A decision on what format the International Ski Federation (FIS) will hold its Congress in Portorož in Slovenia in June is set to be the main topic of the organisation’s Council meeting tomorrow with some countries growing concerned that an in-person event could prevent them from fully participating.
The Congress, currently scheduled to be held on June 5, is one of the most important in the history of the FIS as it will elect what will be only the fifth President of the world governing body in its 97-year history.
This will be the third occasion that FIS have tried to hold the election to seek a successor to Switzerland’s Gian-Franco Kasper, who has led the body for 23 years, after the Congress was postponed twice last year because of the coronavirus.
The International Olympic Committee and FIFA are among several organisations who have elected to hold their annual meetings online to reduce the risks of delegates travelling to attend them.
But there is a strong movement within the ruling FIS Council that because the meeting is so important, it should take place in a physical form, even though Europe is still in the grip of the pandemic.
The fear is that this will drastically limit attendance to a small number of delegates from Europe, with whom the sport’s power has always laid, leaving delegates from many of the other 75 countries that make up FIS membership out in the cold.
From tomorrow, an 11-day circuit breaker lockdown is being introduced in Slovenia in a bid to curb rising coronavirus cases in the country.
Schools and non-essential shops will be closed as part of what Prime Minister Janez Janša has described as "a brief suspension of public life."
There are so far three nominations to replace the 77-year-old Kasper, who was re-elected in 2018 and is currently serving a four-year term, which his successor is due to complete.
Among the candidates is Urs Lehmann, a former men’s world downhill champion, who has been nominated by Swiss-Ski.
If he is elected it will extend Switzerland’s remarkable control over FIS, which extends back to 1951 when Marc Hodler took over as President, a position he held until 1998 when he was succeeded by Kasper.
The other two candidates are both Swedish, who will be hoping to follow in the footsteps of countryman Ivar Holmquist, the founding President of FIS in 1924 and who held the position for 10 years.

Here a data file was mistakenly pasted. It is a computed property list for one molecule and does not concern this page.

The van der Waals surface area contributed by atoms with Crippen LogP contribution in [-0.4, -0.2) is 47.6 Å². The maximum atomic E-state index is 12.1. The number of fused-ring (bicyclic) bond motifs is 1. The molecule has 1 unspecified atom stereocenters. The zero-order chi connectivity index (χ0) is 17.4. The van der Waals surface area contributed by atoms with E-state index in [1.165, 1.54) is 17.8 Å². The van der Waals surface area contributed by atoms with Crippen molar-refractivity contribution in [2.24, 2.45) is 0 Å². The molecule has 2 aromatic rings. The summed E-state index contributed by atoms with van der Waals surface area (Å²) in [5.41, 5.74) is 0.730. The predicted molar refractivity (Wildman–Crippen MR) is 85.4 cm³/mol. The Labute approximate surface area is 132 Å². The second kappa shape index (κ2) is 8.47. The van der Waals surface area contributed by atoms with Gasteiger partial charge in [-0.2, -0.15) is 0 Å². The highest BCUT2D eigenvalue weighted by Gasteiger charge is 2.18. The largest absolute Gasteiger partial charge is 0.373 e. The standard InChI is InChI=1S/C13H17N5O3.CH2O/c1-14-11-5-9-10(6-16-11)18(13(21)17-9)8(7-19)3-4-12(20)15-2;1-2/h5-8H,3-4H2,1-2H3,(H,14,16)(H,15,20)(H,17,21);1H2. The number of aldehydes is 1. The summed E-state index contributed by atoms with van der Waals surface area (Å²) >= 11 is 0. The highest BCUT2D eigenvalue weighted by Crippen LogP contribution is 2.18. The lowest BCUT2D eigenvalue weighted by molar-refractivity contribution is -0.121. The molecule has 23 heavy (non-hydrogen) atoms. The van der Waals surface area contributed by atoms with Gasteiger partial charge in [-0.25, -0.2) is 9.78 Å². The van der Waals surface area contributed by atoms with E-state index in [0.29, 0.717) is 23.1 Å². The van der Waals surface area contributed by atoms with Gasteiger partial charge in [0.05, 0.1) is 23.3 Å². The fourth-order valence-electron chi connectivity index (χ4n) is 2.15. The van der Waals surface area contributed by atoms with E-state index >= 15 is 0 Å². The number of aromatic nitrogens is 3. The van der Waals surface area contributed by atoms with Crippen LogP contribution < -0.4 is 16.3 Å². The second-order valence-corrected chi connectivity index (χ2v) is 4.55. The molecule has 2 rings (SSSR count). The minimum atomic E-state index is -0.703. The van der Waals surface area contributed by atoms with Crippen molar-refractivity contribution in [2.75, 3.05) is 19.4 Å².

Billionaire Johan Eliasch, the chairman and chief executive of ski manufacturer Head, was nominated by GB Snowsport last year.
Swedish Olympic Committee President and FIS vice-president Mats Årjes has been nominated by the Swedish Ski Association, which he headed for a decade until 2018.
Briton Sarah Lewis, who had been FIS secretary general for 20 years, had been considered a serious contender for the position before being abruptly removed from the office in October.
Her intentions remain unknown but if she were to stand it could offer an interesting dynamic to the race.
Besides deciding on the Congress, the FIS Council are also expected to officially re-allocate the 2024 Ski Flying World Championships and the 2025 Freestyle Snowboard World Championships.
The 2024 Ski Flying World Championships were originally awarded to Harrachov in the Czech Republic, but they have withdrawn due to problems with infrastructure.
Kulm in Austria has offered to step in as a replacement.
Swiss-Ski has applied to host the 2025 edition of the FIS Freestyle Ski, Snowboard and Freeski World Championships, to be staged in the Engadine region at various resorts.
They will replace Krasnoyarsk in Russia, who have lost the right to host the Championships following the Court of Arbitration for Sport verdict in the case between the World Anti-Doping Agency and Russian Anti-Doping Agency that no Russian venue is permitted to host World Championships through 2025.